Photo by Melissa Blackall
Entering Caryl Churchill’s "Mad Forest" is a step back into late 80’s Europe during the final years of the Cold War. Forum Theatre sets the mood just right. Pillars with busts of Nicolae Ceaușescu, the Communist leader of Romania, loom over the action like big brother. Drab fashions and chain smoking Romanians is reminiscent of a not-too-bygone era. Director Michael Dove spares no expense to create an authentic atmosphere for the show, enlisting the help of local actor Dan Istrate, a Romanian who was there during those historic days. His consultation gives the production a clear authenticity through dialects and mannerisms. If one thing is for certain, Mad Forest will take you into the poverty, oppression, and unrest of Bucharest in 1989.
The show is a result of a trip playwright Caryl Churchill and a group of English Drama students made to Bucharest months after the Romanian revolution of 1989. Much like Tectonic Theater Project and The Laramie Project, Churchill and company spent their time gathering interviews and first hand accounts of the events that resulted in the collapse of Communist Romania and the execution of Ceaușescu. However history is more or less in the background of the show’s main storyline: the story of two families before, during, and after the revolt. The Vladus are a blue collar working family while the Antonescu family are reasonably well-off intellectuals. The two families are tied together through the relationship of Florina Vladu (Stephanie Rosewell) and Radu Antonescu (Alexander Strain). Radu is also friends with Florina’s brother Gabriel (Joe Brack). The play is driven through two marriages: the marriage of Florina’s sister Lucia (Dana Levanovsky) to an American and a later nuptial between Florina and Radu. The dynamics between the two families come to a head when deep seeded feelings towards one another aren’t changed despite new feelings of freedom and national pride.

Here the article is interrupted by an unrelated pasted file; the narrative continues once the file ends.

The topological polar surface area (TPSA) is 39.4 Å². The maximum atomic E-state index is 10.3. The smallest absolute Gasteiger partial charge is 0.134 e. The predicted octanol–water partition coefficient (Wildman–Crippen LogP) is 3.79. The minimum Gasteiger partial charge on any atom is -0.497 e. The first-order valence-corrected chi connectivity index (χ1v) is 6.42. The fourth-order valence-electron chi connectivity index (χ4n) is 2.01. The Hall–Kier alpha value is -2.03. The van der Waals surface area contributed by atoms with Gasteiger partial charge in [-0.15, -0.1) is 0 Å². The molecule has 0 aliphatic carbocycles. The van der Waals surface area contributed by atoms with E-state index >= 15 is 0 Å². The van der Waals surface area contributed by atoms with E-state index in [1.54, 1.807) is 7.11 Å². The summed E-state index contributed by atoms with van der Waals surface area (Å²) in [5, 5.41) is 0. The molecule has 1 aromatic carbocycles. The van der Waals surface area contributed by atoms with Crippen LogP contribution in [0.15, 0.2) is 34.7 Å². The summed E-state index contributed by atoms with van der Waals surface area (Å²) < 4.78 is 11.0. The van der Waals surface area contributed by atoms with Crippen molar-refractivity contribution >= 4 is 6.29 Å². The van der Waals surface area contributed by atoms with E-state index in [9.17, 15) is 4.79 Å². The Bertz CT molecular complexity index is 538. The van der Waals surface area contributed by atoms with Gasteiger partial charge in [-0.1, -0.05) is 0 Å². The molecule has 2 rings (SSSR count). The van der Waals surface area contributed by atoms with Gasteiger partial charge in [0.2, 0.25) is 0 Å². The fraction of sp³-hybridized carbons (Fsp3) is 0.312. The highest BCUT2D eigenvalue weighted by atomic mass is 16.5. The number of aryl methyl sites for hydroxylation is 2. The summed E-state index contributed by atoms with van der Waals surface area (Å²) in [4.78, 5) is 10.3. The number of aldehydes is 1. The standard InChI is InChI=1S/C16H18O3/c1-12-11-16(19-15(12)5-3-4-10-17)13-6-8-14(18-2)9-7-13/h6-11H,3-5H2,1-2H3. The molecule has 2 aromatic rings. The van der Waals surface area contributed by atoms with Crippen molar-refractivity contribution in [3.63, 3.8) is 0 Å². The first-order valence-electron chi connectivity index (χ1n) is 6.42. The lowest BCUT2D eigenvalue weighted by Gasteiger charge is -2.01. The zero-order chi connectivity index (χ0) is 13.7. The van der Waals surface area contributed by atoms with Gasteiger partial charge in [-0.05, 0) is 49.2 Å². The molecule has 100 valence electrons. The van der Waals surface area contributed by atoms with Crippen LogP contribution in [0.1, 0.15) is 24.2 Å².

In between the two wedding story lines are the moments I particularly enjoyed- both happening before and after the show’s intermission. The second act strays from the main plot line and presents a series of monologues of different points of view during the week of revolt in Bucharest. The ensemble comes together quite nicely to create a cacophony of stories that paints a picture of violence in the streets. Following the intermission the show takes yet another turn and presents a scene between a Vampire and a dog, a scene symbolic for the chaos and unrule surrounding the revolution. Ashley Ivey and Jim Jorgensen really dazzle and draws the audience in, almost making you stop questioning the purpose of the scene altogether.
The show certainly has it’s moments- problem is it takes too long to reach them.
The show develops very slowly, especially in the beginning act where dialogue is strategically, but sparsely used. The final act offers more to digest is at a tale end of a three hour show.
In the wake of the Arab Spring of 2011, Mad Forest finds new relevance with a new audience. In 1989 Romania the rallies weren’t started on Facebook or Twitter and media coverage wasn’t 24/7. All too many themes will sound oddly familiar in Mad Forest, most particularly a hospital scene where a paranoid, deranged patient is skeptical of the entire overthrow and execution of Ceaușescu. Questions like, "who fired the shot?" and "where are the bodies?" should sound all too familiar given recent events.
History buffs will certainly enjoy Mad Forest, wandering inside the show will bear fruit- but the path to find it requires patience.
Forum Theatre presents Mad Forest playing now through October 15th at the Round House Theater Silver Spring, located at 8641 Colesville Road Silver Spring, MD 20910. Closest Metro: Silver Spring (Red Line). For more information call (240) 644-1390.